By Ivan Orozco
PASADENA, CA -- It is a moment you probably can’t find on Youtube.
Canada’s Will Johnson was pumping his fist in celebration after winning a corner kick in the dying stages of a World Cup qualifying match in Havana in June last year. A 10-man Canada was holding on to a 1-0 lead against Cuba when Johnson made the play that helped wind down the clock and preserve the win last year.
The play doesn’t immediately scream out spectacular but it could be the epitome of the type of player Johnson has become. The 26-year-old has proven to his teammates that he is a trustworthy, hard-working player. His guile and his rapidly increasing offensive output have made him a team leader. Johnson will wear the team captain arm band during the CONCACAF Gold Cup. His first match as captain will be Sunday when Canada takes on Martinique in Group A action at the Rose Bowl at 8 p.m. ET.
“It’s an honor,” Johnson said of becoming Canada’s captain. [do action="article_quote"]“It’s a big responsibility but it is something I enjoy.”[/do]
Johnson is no stranger to the Gold Cup. This will be his third consecutive competition. He and his teammates are looking to bounce back from a rough outing during World Cup qualifying. Canada failed to reach the hexagonal round. Johnson and company will have to do it with a crop of young players, eight of them who will be looking to make their debut with the first team.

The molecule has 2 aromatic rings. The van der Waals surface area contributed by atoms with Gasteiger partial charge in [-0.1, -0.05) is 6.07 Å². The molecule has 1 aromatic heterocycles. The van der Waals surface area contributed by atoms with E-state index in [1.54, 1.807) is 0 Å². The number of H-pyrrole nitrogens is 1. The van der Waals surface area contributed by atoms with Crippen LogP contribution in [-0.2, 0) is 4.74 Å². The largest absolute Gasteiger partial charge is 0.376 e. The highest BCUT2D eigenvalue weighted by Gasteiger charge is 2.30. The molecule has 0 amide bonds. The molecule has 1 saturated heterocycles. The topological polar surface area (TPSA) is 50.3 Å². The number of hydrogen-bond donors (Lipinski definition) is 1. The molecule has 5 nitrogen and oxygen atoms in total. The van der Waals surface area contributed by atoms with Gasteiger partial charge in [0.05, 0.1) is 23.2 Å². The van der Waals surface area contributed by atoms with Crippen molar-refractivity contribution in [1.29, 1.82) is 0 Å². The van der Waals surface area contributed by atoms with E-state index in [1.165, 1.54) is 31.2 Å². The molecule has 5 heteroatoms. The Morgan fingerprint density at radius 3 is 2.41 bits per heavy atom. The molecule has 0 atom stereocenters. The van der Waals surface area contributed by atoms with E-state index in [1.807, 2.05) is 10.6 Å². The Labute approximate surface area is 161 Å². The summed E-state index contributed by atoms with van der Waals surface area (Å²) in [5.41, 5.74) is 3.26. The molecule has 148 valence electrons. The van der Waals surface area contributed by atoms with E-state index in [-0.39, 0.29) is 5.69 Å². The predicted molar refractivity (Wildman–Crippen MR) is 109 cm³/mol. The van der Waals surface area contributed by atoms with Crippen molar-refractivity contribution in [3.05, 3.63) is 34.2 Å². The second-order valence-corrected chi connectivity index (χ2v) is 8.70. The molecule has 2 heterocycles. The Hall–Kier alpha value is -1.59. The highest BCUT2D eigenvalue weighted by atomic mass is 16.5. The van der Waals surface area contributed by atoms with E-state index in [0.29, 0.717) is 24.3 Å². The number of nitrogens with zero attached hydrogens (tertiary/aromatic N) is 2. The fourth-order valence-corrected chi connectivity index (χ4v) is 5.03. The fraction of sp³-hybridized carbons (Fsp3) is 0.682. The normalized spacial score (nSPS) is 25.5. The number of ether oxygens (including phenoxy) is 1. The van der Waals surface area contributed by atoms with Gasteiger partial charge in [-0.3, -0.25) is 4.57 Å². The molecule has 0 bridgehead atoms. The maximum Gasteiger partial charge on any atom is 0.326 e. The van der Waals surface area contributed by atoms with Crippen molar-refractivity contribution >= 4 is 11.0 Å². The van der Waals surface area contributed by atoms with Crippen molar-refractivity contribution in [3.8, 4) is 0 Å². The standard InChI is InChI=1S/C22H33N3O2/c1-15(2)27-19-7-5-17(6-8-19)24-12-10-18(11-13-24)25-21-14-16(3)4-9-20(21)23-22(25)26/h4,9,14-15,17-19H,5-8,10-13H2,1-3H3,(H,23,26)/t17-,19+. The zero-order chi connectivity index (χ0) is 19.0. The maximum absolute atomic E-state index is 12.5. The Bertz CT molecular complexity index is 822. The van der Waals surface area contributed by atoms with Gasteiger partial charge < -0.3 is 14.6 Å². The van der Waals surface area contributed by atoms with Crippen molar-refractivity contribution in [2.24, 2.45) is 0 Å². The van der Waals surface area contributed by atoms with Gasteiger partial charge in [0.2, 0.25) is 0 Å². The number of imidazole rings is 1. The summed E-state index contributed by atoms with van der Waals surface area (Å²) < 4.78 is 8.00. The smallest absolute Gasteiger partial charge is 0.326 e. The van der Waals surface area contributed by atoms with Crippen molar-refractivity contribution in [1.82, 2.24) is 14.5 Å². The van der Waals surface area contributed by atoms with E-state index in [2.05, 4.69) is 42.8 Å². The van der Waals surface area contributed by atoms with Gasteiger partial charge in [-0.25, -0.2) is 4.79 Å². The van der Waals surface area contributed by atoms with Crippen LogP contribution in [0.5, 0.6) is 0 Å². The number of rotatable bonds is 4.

“We need to establish a new generation of players,” Johnson said. “There is a pool of young guys, they’ve gathered the greatest young talents that we have in the country and put them all together on a team to try to give them an opportunity and some experience for the future.”
And he has a message for his teammates.
“My message is always the same: no matter what we do, we always have to compete," Johnson said. "Just because we are young it doesn’t mean we can’t go out there and compete, fight and win. It all has to start with the right attitude. I take great pride in being a good pro and hopefully that carries over to some of the younger guys.”
Johnson tries to lead by example. He has proven to be a young experienced player, having played on Canada’s Under-20 and U-23 teams. He made his debut with the senior team in 2005. He has 33 caps and three goals, two of them coming in World Cup qualifiers against Saint Lucia and Cuba.
Johnson said he wants to have another shot at trying to help his team reach the World Cup. The Toronto native said that his days of playing in World Cup qualifiers were not over. For now, he plans to try and lead his Gold Cup teammates to favorable results.
He is no stranger to being a standout on the field while helping his club reach desired results. After he was traded by Real Salt Lake, Johnson has contributed to the Portland Timbers' growth within Major League Soccer this season a year after the team entered the league as an expansion franchise in 2012.
“I’ve landed in a great situation in Portland – a fantastic soccer city with fans that are second-to-none in North America,” said Johnson, who also is Portland’s captain.
Johnson said he is living a similar situation with Canada, a squad that is trying to set an identity as it tries to mesh younger players with a handful of veterans.
“We need to be able to blend those two pieces of Canadian identity,” Johnson said. “We need to fight and be hard to beat but we also have enough talent that it will come through and produce some results.”